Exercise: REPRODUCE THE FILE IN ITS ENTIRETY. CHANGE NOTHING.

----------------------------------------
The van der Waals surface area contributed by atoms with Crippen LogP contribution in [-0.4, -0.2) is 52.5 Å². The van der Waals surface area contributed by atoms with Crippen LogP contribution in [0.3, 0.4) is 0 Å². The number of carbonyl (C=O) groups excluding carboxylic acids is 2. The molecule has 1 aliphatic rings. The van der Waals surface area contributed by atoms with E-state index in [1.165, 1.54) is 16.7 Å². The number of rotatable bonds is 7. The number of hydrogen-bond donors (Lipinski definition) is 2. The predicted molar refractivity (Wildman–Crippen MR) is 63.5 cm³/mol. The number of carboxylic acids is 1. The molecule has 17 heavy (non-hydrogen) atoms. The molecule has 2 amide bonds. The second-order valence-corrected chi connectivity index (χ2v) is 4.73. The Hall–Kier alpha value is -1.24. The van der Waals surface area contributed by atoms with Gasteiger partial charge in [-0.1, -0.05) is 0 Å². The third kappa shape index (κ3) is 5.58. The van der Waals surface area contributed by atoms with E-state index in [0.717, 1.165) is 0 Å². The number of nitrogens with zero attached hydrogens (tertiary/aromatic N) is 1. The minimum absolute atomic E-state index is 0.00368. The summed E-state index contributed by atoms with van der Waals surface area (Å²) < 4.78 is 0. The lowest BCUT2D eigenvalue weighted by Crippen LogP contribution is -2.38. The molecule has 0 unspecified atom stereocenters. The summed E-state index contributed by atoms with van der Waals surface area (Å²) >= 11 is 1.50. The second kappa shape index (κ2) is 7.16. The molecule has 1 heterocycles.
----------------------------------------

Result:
The van der Waals surface area contributed by atoms with Crippen LogP contribution in [-0.4, -0.2) is 52.5 Å². The van der Waals surface area contributed by atoms with Crippen LogP contribution in [0.3, 0.4) is 0 Å². The number of carbonyl (C=O) groups excluding carboxylic acids is 2. The molecule has 1 aliphatic rings. The van der Waals surface area contributed by atoms with E-state index in [1.165, 1.54) is 16.7 Å². The number of rotatable bonds is 7. The number of hydrogen-bond donors (Lipinski definition) is 2. The predicted molar refractivity (Wildman–Crippen MR) is 63.5 cm³/mol. The number of carboxylic acids is 1. The molecule has 17 heavy (non-hydrogen) atoms. The molecule has 2 amide bonds. The second-order valence-corrected chi connectivity index (χ2v) is 4.73. The Hall–Kier alpha value is -1.24. The van der Waals surface area contributed by atoms with Gasteiger partial charge in [-0.1, -0.05) is 0 Å². The third kappa shape index (κ3) is 5.58. The van der Waals surface area contributed by atoms with E-state index in [0.717, 1.165) is 0 Å². The number of nitrogens with zero attached hydrogens (tertiary/aromatic N) is 1. The minimum absolute atomic E-state index is 0.00368. The summed E-state index contributed by atoms with van der Waals surface area (Å²) < 4.78 is 0. The lowest BCUT2D eigenvalue weighted by Crippen LogP contribution is -2.38. The molecule has 0 unspecified atom stereocenters. The summed E-state index contributed by atoms with van der Waals surface area (Å²) >= 11 is 1.50. The second kappa shape index (κ2) is 7.16. The molecule has 1 heterocycles.